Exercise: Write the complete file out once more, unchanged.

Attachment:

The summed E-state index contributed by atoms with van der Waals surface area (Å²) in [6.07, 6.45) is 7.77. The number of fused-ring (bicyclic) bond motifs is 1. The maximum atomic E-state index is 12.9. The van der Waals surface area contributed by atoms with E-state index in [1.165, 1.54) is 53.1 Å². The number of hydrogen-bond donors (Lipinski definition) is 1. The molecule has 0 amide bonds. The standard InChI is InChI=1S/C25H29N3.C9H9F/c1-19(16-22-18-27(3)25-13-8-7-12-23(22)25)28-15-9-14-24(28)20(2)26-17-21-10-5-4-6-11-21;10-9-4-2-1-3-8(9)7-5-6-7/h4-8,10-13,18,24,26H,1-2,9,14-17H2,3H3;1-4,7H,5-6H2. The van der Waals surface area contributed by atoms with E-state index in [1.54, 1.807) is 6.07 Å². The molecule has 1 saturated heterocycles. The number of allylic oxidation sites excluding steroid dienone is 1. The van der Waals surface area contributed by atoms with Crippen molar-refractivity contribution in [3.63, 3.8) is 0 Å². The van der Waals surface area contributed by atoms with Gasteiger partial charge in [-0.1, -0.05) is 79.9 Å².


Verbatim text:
The summed E-state index contributed by atoms with van der Waals surface area (Å²) in [6.07, 6.45) is 7.77. The number of fused-ring (bicyclic) bond motifs is 1. The maximum atomic E-state index is 12.9. The van der Waals surface area contributed by atoms with E-state index in [1.165, 1.54) is 53.1 Å². The number of hydrogen-bond donors (Lipinski definition) is 1. The molecule has 0 amide bonds. The standard InChI is InChI=1S/C25H29N3.C9H9F/c1-19(16-22-18-27(3)25-13-8-7-12-23(22)25)28-15-9-14-24(28)20(2)26-17-21-10-5-4-6-11-21;10-9-4-2-1-3-8(9)7-5-6-7/h4-8,10-13,18,24,26H,1-2,9,14-17H2,3H3;1-4,7H,5-6H2. The van der Waals surface area contributed by atoms with E-state index in [1.54, 1.807) is 6.07 Å². The molecule has 1 saturated heterocycles. The number of allylic oxidation sites excluding steroid dienone is 1. The van der Waals surface area contributed by atoms with Crippen molar-refractivity contribution in [3.63, 3.8) is 0 Å². The van der Waals surface area contributed by atoms with Gasteiger partial charge in [-0.1, -0.05) is 79.9 Å².